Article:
For me, canned tuna is one of those love-hate foods. All too often it brings back memories of smelly lunch box sandwiches and congealed noodle casseroles. While it is convenient and nutritious (in moderation, due to reportedly high mercury levels), it can also be very dry and rubbery.
At least, this was the case until I discovered oil packed tuna. High quality canned tuna is unlike the fishy, tough cat food that you find in many water packed cans. The meat comes in large, moist flakes and are completely pleasant straight from the can. A few recommended brands are Genova and Progresso, but I find oil packed tuna will taste better than their watery counterparts of any brand.
This is one of the most delicious and simple pastas you can make with pantry ingredients. The lemon and capers cut any residual fishiness from the tuna, as well as adding a salty, zesty freshness to the pasta. The flavours actually come from a classic Sicilian combination as fresh fish, citrus, and capers are native to the region.
The pangrattato on top is a crunchy play on the crisp top of a baked tuna noodle casserole.
If you are still haunted by fishy sandwiches of your childhood, give canned tuna another chance in this delicious pasta. You won't be disappointed.
Spaghetti al Tonno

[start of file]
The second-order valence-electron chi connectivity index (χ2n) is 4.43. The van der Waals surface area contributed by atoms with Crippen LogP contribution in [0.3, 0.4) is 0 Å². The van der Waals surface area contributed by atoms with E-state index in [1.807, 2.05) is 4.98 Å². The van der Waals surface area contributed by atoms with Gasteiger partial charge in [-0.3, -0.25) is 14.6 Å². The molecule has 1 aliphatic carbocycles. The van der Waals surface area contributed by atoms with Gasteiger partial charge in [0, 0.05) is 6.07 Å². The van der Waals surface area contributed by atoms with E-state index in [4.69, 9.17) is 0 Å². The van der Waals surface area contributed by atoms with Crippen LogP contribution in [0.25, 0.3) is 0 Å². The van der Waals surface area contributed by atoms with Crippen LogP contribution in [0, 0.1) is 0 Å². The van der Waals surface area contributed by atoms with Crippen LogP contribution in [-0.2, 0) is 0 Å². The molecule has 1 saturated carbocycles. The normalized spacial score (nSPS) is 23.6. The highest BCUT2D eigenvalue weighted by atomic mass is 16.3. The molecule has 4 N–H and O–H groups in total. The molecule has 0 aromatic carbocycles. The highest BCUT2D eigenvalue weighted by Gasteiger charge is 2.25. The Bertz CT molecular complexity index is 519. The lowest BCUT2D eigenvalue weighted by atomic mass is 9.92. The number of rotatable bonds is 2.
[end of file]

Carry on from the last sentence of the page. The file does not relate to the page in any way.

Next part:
1 lb dried spaghetti
1 7-oz. can best quality tuna in olive oil, broken into large bite-sized chunks
3 cloves of garlic, finely chopped
3 tablespoons capers, rinsed and drained
Pangrattato (see recipe below)
Cook pasta until al dente in a large pot of salted water, 8-10 minutes or according to package directions. Meanwhile, cook garlic in 2-3 tablespoons of olive oil over low heat until fragrant, about 3 minutes. Add tuna and capers and gently warm through.
Toss drained, unrinsed spaghetti with tuna mixture. Add the juice and zest of a lemon, and several grinds of fresh black pepper.
Top with pangrattato before serving.
1/2 ciabatta bread, preferably stale, cut into chunks
Sea salt and freshly ground black pepper
2 cloves garlic, crushed
Whiz the bread with a pinch of salt and pepper in a food processor until the mixture looks like bread crumbs. Heat a generous glug of olive oil in a frying pan. Add the garlic cloves and cook for a minute, then fry the bread crumbs in the oil until golden and crisp. Keep shaking the pan - don't let the bread crumbs catch on the bottom. Drain on paper towels, discard garlic and allow the bread crumbs to cool.
Pasta recipe and image property of beetsandbites
Pangrattato recipe adapted from Jamie Oliver